What does the modularity of morals have to do with ethics? Four moral sprouts plus or minus a few.

Journal Article (Journal Article)

Flanagan (1991) was the first contemporary philosopher to suggest that a modularity of morals hypothesis (MMH) was worth consideration by cognitive science. There is now a serious empirically informed proposal that moral competence is best explained in terms of moral modules-evolutionarily ancient, fast-acting, automatic reactions to particular sociomoral experiences (Haidt & Joseph, 2007). MMH fleshes out an idea nascent in Aristotle, Mencius, and Darwin. We discuss the evidence for MMH, specifically an ancient version, "Mencian Moral Modularity," which claims four innate modules, and "Social Intuitionist Modularity," which claims five innate modules. We compare these two moral modularity models, discuss whether the postulated modules are best conceived as perceptual/Fodorian or emotional/Darwinian, and consider whether assuming MMH true has any normative ethical consequences whatsoever. The discussion of MMH reconnects cognitive science with normative ethics in a way that involves the reassertion of the "is-ought" problem. We explain in a new way what this problem is and why it would not yield. The reason does not involve the logic of "ought," but rather the plasticity of human nature and the realistic options to "grow" and "do" human nature in multifarious legitimate ways.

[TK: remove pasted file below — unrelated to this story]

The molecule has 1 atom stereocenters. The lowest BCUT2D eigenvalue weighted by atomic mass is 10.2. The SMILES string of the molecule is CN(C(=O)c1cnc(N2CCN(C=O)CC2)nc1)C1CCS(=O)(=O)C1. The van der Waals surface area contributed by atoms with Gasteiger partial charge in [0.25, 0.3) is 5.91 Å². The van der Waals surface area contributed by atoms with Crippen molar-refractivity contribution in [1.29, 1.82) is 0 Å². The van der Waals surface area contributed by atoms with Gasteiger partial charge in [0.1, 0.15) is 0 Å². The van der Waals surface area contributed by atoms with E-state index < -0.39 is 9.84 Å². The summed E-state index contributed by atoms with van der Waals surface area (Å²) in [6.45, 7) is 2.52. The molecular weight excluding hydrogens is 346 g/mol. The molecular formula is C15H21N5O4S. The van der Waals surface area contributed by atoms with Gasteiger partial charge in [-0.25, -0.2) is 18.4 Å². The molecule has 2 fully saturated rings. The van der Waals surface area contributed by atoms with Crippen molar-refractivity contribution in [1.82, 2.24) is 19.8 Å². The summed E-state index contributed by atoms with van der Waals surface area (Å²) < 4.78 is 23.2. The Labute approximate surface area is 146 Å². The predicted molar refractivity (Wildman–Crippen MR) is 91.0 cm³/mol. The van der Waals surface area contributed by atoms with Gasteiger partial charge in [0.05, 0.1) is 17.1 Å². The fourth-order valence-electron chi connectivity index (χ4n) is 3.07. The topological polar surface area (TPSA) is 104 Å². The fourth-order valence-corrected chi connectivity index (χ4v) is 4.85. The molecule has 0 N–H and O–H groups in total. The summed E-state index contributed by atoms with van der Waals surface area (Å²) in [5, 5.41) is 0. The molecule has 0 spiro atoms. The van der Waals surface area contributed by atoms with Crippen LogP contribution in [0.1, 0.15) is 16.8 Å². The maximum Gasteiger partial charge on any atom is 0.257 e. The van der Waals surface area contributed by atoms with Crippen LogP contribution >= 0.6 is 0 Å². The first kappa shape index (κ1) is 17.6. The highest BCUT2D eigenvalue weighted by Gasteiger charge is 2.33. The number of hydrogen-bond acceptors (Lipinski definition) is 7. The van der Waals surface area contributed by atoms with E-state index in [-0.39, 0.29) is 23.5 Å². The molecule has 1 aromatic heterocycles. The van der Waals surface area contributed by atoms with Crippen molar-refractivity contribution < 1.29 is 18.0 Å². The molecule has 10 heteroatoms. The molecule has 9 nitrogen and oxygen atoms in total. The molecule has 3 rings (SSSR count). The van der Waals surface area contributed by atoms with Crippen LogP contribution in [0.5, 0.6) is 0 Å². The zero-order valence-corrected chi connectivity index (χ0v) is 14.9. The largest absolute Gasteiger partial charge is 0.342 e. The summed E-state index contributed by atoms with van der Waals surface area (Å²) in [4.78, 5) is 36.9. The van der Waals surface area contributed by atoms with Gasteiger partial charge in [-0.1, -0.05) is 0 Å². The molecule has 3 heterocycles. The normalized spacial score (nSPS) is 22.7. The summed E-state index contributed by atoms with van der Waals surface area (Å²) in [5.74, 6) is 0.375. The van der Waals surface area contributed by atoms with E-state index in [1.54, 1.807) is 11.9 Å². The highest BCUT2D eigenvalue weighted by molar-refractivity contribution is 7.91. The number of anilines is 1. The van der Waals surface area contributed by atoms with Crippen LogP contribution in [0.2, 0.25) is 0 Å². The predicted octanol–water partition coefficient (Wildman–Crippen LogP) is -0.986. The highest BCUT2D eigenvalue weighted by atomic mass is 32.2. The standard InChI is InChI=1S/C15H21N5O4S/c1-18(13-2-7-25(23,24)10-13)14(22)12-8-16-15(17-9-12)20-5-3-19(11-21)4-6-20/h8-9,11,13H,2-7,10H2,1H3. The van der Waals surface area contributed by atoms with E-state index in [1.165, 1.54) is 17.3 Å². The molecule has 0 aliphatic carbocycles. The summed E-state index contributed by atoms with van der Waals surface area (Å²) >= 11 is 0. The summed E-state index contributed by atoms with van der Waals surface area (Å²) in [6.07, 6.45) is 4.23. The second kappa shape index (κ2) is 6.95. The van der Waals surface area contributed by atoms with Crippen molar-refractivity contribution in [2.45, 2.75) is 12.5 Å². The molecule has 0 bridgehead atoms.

Full Text

Duke Authors

Cited Authors

  • Flanagan, O; Williams, RA

Published Date

  • July 2010

Published In

Volume / Issue

  • 2 / 3

Start / End Page

  • 430 - 453

PubMed ID

  • 25163871

Electronic International Standard Serial Number (EISSN)

  • 1756-8765

International Standard Serial Number (ISSN)

  • 1756-8757

Digital Object Identifier (DOI)

  • 10.1111/j.1756-8765.2009.01076.x


  • eng